SSU Housing should conduct room checks at reasonable hours and not after midnight

There was an email sent by the Housing Coordinator Michael Sharpe to all students on March 30 that said room checks would be conducted in all residence halls on April 3. April 3 came and went without incident. Then, between the hours of midnight and 2 a.m. on April 4, residents of the University Commons were woken up by knocks on their doors.

The university invaded the privacy and violated the rights of the students and broke their own conduct rules when they decided to continue these room checks through early morning hours the day after the set date.

Room checks are usually performed by Community Assistants (CA) or Residential Directors (RD) to ensure students’ rooms are in good condition and that students are following the the rules in the Residential Living Handbook.

However, police officers assisted residential directors, along with the housing coordinator Michael Sharpe, as they conducted room searches between the hours of midnight and 2 a.m. on April 4, causing more alarm among students in the Commons.

The handbook states, “The University reserves the right to inspect rooms for possible violations of University Regulations. The University reserves the right to enter rooms or other facilities at reasonable hours.”

Midnight to 2 a.m. is not reasonable. The room checks conducted in the Commons woke students up on a school night, and some students were even instructed to stand outside while the check was conducted.

Some students were extremely upset to learn campus police walked into their rooms without their permission.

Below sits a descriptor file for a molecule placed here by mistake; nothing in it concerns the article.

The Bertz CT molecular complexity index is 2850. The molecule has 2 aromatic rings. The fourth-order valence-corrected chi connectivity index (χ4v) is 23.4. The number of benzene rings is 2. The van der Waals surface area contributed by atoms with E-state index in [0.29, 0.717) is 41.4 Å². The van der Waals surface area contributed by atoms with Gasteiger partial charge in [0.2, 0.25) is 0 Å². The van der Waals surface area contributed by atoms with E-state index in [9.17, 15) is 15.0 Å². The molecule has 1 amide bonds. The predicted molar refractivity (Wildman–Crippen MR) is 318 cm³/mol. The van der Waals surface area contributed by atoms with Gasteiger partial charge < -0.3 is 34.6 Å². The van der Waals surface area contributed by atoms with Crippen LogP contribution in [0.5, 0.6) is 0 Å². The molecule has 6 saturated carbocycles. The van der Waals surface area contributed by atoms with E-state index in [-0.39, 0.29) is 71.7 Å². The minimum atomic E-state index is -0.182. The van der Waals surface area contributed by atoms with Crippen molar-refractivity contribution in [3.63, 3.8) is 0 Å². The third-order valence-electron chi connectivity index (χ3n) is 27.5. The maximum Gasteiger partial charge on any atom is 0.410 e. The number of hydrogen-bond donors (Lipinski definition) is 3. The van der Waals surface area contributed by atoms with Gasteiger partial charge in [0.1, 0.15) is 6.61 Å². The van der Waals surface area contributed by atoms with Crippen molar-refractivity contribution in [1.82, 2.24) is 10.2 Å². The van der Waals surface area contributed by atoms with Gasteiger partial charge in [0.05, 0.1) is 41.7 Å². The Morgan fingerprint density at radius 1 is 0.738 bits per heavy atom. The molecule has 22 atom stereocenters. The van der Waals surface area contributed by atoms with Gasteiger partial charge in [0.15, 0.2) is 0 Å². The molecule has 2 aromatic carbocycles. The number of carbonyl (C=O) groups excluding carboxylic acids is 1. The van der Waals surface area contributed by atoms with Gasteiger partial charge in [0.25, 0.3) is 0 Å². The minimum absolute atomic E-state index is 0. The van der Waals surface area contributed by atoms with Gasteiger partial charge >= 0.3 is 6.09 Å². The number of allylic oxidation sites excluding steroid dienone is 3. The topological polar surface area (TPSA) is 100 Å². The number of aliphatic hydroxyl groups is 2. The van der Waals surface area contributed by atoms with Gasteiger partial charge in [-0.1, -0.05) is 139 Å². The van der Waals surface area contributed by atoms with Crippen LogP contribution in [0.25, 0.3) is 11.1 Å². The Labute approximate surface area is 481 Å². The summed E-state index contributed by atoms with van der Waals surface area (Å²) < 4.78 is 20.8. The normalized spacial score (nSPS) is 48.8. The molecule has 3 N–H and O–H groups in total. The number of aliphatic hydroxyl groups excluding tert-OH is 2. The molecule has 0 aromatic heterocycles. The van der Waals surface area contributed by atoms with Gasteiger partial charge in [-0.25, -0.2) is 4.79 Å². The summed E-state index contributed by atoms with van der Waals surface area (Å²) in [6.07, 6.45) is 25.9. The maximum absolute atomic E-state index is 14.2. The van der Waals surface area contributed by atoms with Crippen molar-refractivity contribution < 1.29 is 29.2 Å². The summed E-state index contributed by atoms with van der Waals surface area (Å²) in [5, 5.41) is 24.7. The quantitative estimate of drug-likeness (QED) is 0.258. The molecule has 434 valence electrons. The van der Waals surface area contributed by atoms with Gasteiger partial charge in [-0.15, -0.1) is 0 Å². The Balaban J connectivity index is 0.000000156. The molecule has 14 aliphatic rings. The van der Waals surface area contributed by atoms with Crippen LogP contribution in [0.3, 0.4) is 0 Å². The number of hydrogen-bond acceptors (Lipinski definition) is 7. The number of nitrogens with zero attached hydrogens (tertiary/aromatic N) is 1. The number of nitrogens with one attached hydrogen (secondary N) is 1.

One resident of the Commons took to social media to inform other students that they have the right to deny entry to law officials if the situation is not an emergency.

According to the the Residential Living Handbook, “In non-emergency situations, if consent to search a room is not granted by the student, the Campus Police will have to request a search warrant. If a warrant is granted by judicial order, the Campus Police will search the room. A report will be filed with the Office of Student Ethics. If the search produces evidence that constitutes a felony, the student will be arrested.”

The SSU residential housing staff should comply with the rules and regulations they set for themselves.

It is completely unacceptable for housing staff members to send emails to students with room check dates they do not plan on honoring. It creates a culture of mistrust between staff and students. If students are expected to comply with residential housing rules, then housing assistants and law enforcement should not be coming into their rooms at inappropriate hours.

SSU students, it is imperative to know your rights and privileges as residents on campus, as students at this school, and as adults in the United States. It is important to know that when situations like this arise, you are able to safeguard your space and refuse entry to anyone trying to gain entry at inappropriate hours in non-emergency situations.

 

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